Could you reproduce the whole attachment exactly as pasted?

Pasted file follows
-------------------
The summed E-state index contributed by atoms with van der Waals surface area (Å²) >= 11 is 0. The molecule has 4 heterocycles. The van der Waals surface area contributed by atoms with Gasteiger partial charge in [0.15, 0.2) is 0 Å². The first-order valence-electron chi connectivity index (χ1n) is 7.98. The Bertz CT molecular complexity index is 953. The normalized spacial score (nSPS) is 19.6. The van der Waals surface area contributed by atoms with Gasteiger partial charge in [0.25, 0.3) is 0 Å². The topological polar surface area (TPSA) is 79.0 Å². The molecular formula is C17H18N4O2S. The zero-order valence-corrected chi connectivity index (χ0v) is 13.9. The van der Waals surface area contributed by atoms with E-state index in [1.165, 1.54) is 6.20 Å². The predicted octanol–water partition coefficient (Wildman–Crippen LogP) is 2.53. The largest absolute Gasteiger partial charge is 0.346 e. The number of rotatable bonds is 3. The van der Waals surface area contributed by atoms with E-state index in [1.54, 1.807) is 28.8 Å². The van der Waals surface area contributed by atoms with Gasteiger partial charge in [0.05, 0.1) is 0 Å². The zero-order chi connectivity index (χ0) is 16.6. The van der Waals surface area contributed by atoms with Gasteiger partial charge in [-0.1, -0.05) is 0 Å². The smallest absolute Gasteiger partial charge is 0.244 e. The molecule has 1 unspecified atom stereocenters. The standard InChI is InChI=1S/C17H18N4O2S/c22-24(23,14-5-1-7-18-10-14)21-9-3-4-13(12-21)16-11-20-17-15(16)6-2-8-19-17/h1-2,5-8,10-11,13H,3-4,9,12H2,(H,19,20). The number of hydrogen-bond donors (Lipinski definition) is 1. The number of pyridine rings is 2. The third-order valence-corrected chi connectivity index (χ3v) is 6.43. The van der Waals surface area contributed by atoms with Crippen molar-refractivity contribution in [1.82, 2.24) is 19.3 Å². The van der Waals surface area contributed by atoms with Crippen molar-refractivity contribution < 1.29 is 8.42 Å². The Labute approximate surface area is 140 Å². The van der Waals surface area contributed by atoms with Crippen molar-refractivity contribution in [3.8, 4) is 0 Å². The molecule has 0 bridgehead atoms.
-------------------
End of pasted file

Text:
The summed E-state index contributed by atoms with van der Waals surface area (Å²) >= 11 is 0. The molecule has 4 heterocycles. The van der Waals surface area contributed by atoms with Gasteiger partial charge in [0.15, 0.2) is 0 Å². The first-order valence-electron chi connectivity index (χ1n) is 7.98. The Bertz CT molecular complexity index is 953. The normalized spacial score (nSPS) is 19.6. The van der Waals surface area contributed by atoms with Gasteiger partial charge in [0.25, 0.3) is 0 Å². The topological polar surface area (TPSA) is 79.0 Å². The molecular formula is C17H18N4O2S. The zero-order valence-corrected chi connectivity index (χ0v) is 13.9. The van der Waals surface area contributed by atoms with E-state index in [1.165, 1.54) is 6.20 Å². The predicted octanol–water partition coefficient (Wildman–Crippen LogP) is 2.53. The largest absolute Gasteiger partial charge is 0.346 e. The number of rotatable bonds is 3. The van der Waals surface area contributed by atoms with E-state index in [1.54, 1.807) is 28.8 Å². The van der Waals surface area contributed by atoms with Gasteiger partial charge in [0.05, 0.1) is 0 Å². The zero-order chi connectivity index (χ0) is 16.6. The van der Waals surface area contributed by atoms with Gasteiger partial charge in [-0.1, -0.05) is 0 Å². The smallest absolute Gasteiger partial charge is 0.244 e. The molecule has 1 unspecified atom stereocenters. The standard InChI is InChI=1S/C17H18N4O2S/c22-24(23,14-5-1-7-18-10-14)21-9-3-4-13(12-21)16-11-20-17-15(16)6-2-8-19-17/h1-2,5-8,10-11,13H,3-4,9,12H2,(H,19,20). The number of hydrogen-bond donors (Lipinski definition) is 1. The number of pyridine rings is 2. The third-order valence-corrected chi connectivity index (χ3v) is 6.43. The van der Waals surface area contributed by atoms with Crippen molar-refractivity contribution in [1.82, 2.24) is 19.3 Å². The van der Waals surface area contributed by atoms with Crippen molar-refractivity contribution < 1.29 is 8.42 Å². The Labute approximate surface area is 140 Å². The van der Waals surface area contributed by atoms with Crippen molar-refractivity contribution in [3.8, 4) is 0 Å². The molecule has 0 bridgehead atoms.